We believe the trial judge did not err by finding a 37-year old man having sexual intercourse with a minor some 22 years younger, whom he had just met and who never voiced her consent but remained silent throughout the entire act, would offend the common sense of the community and the sense of decency, propriety and the morality which most people entertain.4 Our children need to be protected from persons such as appellant who apparently did not even consider the possible physical and emotional scars which he may have inflicted upon his 15-year old victim. Had this incident occurred not even four months later, appellant certainly would have been charged with and possibly convicted of statutory sexual assault.5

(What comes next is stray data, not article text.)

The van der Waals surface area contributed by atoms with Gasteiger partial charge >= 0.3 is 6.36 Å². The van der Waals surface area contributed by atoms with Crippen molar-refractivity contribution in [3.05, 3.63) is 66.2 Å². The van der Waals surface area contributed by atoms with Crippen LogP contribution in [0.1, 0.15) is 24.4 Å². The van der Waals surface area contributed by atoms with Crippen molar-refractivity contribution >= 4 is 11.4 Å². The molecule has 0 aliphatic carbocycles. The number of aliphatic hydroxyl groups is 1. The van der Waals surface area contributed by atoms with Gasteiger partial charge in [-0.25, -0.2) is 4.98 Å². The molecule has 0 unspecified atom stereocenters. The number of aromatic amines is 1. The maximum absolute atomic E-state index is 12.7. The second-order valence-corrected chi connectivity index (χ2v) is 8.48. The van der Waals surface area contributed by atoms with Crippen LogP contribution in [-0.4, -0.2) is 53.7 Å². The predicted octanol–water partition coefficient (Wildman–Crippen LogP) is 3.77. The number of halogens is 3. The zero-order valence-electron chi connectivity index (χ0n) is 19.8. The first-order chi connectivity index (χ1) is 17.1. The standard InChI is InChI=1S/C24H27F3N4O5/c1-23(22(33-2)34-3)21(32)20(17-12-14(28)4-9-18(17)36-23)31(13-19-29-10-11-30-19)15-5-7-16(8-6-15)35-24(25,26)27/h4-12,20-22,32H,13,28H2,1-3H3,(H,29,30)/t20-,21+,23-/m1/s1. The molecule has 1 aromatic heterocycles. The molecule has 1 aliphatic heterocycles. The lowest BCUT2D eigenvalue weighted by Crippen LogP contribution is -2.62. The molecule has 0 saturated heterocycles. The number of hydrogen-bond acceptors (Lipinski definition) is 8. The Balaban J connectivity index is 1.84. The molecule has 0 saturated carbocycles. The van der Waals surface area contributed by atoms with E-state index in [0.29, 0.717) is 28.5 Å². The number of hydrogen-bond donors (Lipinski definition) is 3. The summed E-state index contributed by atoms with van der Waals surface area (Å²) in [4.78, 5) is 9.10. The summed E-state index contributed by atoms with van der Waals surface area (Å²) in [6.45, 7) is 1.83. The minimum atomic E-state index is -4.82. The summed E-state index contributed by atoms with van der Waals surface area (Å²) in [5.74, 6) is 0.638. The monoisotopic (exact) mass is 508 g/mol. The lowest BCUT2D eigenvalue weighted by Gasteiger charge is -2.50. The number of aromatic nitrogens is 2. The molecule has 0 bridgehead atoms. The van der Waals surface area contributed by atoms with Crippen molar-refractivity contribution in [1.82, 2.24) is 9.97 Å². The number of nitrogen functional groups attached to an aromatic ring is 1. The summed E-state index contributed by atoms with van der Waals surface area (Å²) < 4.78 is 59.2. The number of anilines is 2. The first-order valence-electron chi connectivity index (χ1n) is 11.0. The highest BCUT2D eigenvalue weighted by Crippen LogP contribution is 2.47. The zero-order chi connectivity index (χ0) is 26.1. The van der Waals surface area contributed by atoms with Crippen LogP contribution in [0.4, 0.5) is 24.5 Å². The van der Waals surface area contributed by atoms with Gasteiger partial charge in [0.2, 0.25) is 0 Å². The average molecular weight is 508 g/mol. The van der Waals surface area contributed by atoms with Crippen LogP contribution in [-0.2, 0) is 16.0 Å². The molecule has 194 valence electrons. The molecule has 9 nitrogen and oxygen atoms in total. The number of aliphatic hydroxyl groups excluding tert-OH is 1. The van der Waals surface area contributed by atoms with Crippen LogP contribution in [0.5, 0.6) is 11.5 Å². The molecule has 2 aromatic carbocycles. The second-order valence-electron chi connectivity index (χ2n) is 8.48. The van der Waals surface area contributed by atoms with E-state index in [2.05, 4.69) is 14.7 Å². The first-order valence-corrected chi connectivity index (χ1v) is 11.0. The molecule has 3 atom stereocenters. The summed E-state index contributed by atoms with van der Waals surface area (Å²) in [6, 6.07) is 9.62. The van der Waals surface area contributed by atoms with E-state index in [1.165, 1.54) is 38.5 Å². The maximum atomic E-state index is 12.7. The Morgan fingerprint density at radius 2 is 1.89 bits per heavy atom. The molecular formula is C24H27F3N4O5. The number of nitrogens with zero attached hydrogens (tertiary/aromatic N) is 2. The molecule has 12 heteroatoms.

Finally, appellant contends our Legislature has determined adult men may legally “engage in non-deviate sex with consenting fifteen (15) year-old females without the consequence of becoming a sex offender.” (Appellant's brief at 14.) Appellant is correct as he was not charged as a sex offender in this case but instead charged under the corruption of morals statute. We agree with appellant that our “Legislature took into account the common sense of the community, as well as the sense of decency, propriety and the morality which most people entertain when it decided to pass § 3122 [Statutory rape]”. (Appellant's brief at 14.) We certainly do not believe, as appellant contends, however, that by doing so the Legislature was condoning sex between a 37-year old man and a girl just barely 15 years old. As indicated in footnote two, the statute upon which appellant relies was changed shortly after the incident at issue to enlarge the protection of young females from 14 to 16 years of age.